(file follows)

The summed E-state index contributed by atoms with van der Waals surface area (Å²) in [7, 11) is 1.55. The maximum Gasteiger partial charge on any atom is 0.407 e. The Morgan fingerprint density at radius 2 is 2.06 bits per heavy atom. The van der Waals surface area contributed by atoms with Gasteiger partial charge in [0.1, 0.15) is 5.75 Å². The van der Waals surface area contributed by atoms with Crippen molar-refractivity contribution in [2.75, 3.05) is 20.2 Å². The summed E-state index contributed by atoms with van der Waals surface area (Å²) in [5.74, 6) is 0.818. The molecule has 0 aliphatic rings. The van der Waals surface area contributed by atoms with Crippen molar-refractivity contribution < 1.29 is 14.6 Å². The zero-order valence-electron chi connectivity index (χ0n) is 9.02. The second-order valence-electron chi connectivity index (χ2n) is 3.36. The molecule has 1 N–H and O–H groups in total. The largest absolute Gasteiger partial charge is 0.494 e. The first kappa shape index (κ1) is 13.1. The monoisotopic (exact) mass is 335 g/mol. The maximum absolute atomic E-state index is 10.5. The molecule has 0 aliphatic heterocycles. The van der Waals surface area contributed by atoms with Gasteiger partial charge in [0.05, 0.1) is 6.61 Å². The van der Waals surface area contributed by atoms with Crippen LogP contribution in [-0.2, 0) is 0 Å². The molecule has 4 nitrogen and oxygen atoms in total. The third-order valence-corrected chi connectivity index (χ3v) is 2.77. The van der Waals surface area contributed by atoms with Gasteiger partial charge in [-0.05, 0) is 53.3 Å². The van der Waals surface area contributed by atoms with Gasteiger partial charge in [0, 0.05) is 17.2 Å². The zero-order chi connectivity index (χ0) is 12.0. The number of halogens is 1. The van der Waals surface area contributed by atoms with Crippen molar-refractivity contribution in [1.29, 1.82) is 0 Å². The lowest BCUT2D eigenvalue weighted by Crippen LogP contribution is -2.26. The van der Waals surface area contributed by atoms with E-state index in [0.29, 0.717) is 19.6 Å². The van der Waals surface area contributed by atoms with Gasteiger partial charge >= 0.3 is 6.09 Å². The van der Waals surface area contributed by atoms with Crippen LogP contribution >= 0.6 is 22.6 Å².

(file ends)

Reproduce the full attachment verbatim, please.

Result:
The summed E-state index contributed by atoms with van der Waals surface area (Å²) in [7, 11) is 1.55. The maximum Gasteiger partial charge on any atom is 0.407 e. The Morgan fingerprint density at radius 2 is 2.06 bits per heavy atom. The van der Waals surface area contributed by atoms with Gasteiger partial charge in [0.1, 0.15) is 5.75 Å². The van der Waals surface area contributed by atoms with Crippen molar-refractivity contribution in [2.75, 3.05) is 20.2 Å². The summed E-state index contributed by atoms with van der Waals surface area (Å²) in [5.74, 6) is 0.818. The molecule has 0 aliphatic rings. The van der Waals surface area contributed by atoms with Crippen molar-refractivity contribution < 1.29 is 14.6 Å². The zero-order valence-electron chi connectivity index (χ0n) is 9.02. The second-order valence-electron chi connectivity index (χ2n) is 3.36. The molecule has 1 N–H and O–H groups in total. The largest absolute Gasteiger partial charge is 0.494 e. The first kappa shape index (κ1) is 13.1. The monoisotopic (exact) mass is 335 g/mol. The maximum absolute atomic E-state index is 10.5. The molecule has 0 aliphatic heterocycles. The van der Waals surface area contributed by atoms with Gasteiger partial charge in [0.05, 0.1) is 6.61 Å². The van der Waals surface area contributed by atoms with Crippen LogP contribution in [-0.2, 0) is 0 Å². The molecule has 4 nitrogen and oxygen atoms in total. The third-order valence-corrected chi connectivity index (χ3v) is 2.77. The van der Waals surface area contributed by atoms with Gasteiger partial charge in [-0.05, 0) is 53.3 Å². The van der Waals surface area contributed by atoms with Gasteiger partial charge in [0, 0.05) is 17.2 Å². The zero-order chi connectivity index (χ0) is 12.0. The number of halogens is 1. The van der Waals surface area contributed by atoms with Crippen molar-refractivity contribution in [1.29, 1.82) is 0 Å². The lowest BCUT2D eigenvalue weighted by Crippen LogP contribution is -2.26. The van der Waals surface area contributed by atoms with E-state index in [0.29, 0.717) is 19.6 Å². The van der Waals surface area contributed by atoms with Gasteiger partial charge >= 0.3 is 6.09 Å². The van der Waals surface area contributed by atoms with Crippen LogP contribution >= 0.6 is 22.6 Å².